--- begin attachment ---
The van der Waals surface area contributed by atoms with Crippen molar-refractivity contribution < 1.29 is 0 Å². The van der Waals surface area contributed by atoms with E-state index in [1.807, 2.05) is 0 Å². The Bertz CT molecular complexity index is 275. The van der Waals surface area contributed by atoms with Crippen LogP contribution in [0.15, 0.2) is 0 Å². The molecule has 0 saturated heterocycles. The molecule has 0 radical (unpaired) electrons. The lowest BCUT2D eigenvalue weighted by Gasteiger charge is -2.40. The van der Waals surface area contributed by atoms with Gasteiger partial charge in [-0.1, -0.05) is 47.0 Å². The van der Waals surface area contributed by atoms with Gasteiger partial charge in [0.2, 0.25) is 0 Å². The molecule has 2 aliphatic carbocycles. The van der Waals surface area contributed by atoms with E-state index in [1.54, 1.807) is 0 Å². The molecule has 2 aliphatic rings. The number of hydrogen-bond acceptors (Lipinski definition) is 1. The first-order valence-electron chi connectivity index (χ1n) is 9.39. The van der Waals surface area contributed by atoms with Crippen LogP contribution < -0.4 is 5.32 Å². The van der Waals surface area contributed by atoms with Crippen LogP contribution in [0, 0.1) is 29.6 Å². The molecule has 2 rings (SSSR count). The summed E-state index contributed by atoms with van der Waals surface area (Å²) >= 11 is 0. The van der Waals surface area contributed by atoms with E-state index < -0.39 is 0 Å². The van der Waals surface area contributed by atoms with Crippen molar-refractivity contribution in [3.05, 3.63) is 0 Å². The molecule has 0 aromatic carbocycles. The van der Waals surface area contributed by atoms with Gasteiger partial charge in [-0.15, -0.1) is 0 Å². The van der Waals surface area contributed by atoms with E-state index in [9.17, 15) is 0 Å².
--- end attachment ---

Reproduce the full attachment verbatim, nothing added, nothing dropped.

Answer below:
The van der Waals surface area contributed by atoms with Crippen molar-refractivity contribution < 1.29 is 0 Å². The van der Waals surface area contributed by atoms with E-state index in [1.807, 2.05) is 0 Å². The Bertz CT molecular complexity index is 275. The van der Waals surface area contributed by atoms with Crippen LogP contribution in [0.15, 0.2) is 0 Å². The molecule has 0 saturated heterocycles. The molecule has 0 radical (unpaired) electrons. The lowest BCUT2D eigenvalue weighted by Gasteiger charge is -2.40. The van der Waals surface area contributed by atoms with Gasteiger partial charge in [-0.1, -0.05) is 47.0 Å². The van der Waals surface area contributed by atoms with Gasteiger partial charge in [0.2, 0.25) is 0 Å². The molecule has 2 aliphatic carbocycles. The van der Waals surface area contributed by atoms with E-state index in [1.54, 1.807) is 0 Å². The molecule has 2 aliphatic rings. The number of hydrogen-bond acceptors (Lipinski definition) is 1. The first-order valence-electron chi connectivity index (χ1n) is 9.39. The van der Waals surface area contributed by atoms with Crippen LogP contribution < -0.4 is 5.32 Å². The van der Waals surface area contributed by atoms with Crippen LogP contribution in [0, 0.1) is 29.6 Å². The molecule has 2 rings (SSSR count). The summed E-state index contributed by atoms with van der Waals surface area (Å²) >= 11 is 0. The van der Waals surface area contributed by atoms with E-state index < -0.39 is 0 Å². The van der Waals surface area contributed by atoms with Crippen molar-refractivity contribution in [3.05, 3.63) is 0 Å². The molecule has 0 aromatic carbocycles. The van der Waals surface area contributed by atoms with Gasteiger partial charge in [-0.15, -0.1) is 0 Å². The van der Waals surface area contributed by atoms with E-state index in [9.17, 15) is 0 Å².